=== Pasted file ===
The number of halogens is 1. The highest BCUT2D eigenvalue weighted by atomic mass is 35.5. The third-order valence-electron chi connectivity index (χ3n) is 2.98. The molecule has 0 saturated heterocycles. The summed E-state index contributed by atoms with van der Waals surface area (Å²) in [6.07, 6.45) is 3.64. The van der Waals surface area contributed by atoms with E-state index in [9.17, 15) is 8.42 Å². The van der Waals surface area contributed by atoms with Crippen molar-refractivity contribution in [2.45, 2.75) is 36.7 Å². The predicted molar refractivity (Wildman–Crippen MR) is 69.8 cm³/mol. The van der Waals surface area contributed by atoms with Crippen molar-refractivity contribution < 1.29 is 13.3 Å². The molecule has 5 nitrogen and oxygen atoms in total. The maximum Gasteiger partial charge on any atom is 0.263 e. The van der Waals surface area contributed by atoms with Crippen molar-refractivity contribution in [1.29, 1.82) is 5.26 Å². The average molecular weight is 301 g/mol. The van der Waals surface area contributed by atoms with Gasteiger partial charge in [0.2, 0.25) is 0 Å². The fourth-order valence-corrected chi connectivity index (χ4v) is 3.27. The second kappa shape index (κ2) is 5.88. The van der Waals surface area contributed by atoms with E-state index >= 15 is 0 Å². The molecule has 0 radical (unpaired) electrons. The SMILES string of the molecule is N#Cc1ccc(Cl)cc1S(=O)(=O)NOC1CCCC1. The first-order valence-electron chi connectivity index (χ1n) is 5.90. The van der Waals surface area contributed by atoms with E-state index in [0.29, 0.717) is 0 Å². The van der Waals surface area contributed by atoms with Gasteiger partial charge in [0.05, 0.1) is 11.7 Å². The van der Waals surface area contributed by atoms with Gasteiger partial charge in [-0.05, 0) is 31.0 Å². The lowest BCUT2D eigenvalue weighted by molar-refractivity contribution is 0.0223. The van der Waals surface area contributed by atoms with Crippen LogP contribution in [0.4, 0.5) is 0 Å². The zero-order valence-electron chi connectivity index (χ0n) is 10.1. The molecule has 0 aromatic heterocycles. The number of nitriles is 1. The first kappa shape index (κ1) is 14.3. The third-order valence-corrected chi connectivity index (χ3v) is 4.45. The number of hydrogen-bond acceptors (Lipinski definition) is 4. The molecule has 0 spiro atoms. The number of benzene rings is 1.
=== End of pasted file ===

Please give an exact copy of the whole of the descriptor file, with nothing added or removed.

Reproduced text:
The number of halogens is 1. The highest BCUT2D eigenvalue weighted by atomic mass is 35.5. The third-order valence-electron chi connectivity index (χ3n) is 2.98. The molecule has 0 saturated heterocycles. The summed E-state index contributed by atoms with van der Waals surface area (Å²) in [6.07, 6.45) is 3.64. The van der Waals surface area contributed by atoms with E-state index in [9.17, 15) is 8.42 Å². The van der Waals surface area contributed by atoms with Crippen molar-refractivity contribution in [2.45, 2.75) is 36.7 Å². The predicted molar refractivity (Wildman–Crippen MR) is 69.8 cm³/mol. The van der Waals surface area contributed by atoms with Crippen molar-refractivity contribution < 1.29 is 13.3 Å². The molecule has 5 nitrogen and oxygen atoms in total. The maximum Gasteiger partial charge on any atom is 0.263 e. The van der Waals surface area contributed by atoms with Crippen molar-refractivity contribution in [1.29, 1.82) is 5.26 Å². The average molecular weight is 301 g/mol. The van der Waals surface area contributed by atoms with Gasteiger partial charge in [0.2, 0.25) is 0 Å². The fourth-order valence-corrected chi connectivity index (χ4v) is 3.27. The second kappa shape index (κ2) is 5.88. The van der Waals surface area contributed by atoms with E-state index >= 15 is 0 Å². The molecule has 0 radical (unpaired) electrons. The SMILES string of the molecule is N#Cc1ccc(Cl)cc1S(=O)(=O)NOC1CCCC1. The first-order valence-electron chi connectivity index (χ1n) is 5.90. The van der Waals surface area contributed by atoms with E-state index in [0.29, 0.717) is 0 Å². The van der Waals surface area contributed by atoms with Gasteiger partial charge in [0.05, 0.1) is 11.7 Å². The van der Waals surface area contributed by atoms with Gasteiger partial charge in [-0.05, 0) is 31.0 Å². The lowest BCUT2D eigenvalue weighted by molar-refractivity contribution is 0.0223. The van der Waals surface area contributed by atoms with Crippen LogP contribution in [0.4, 0.5) is 0 Å². The zero-order valence-electron chi connectivity index (χ0n) is 10.1. The molecule has 0 aromatic heterocycles. The number of nitriles is 1. The first kappa shape index (κ1) is 14.3. The third-order valence-corrected chi connectivity index (χ3v) is 4.45. The number of hydrogen-bond acceptors (Lipinski definition) is 4. The molecule has 0 spiro atoms. The number of benzene rings is 1.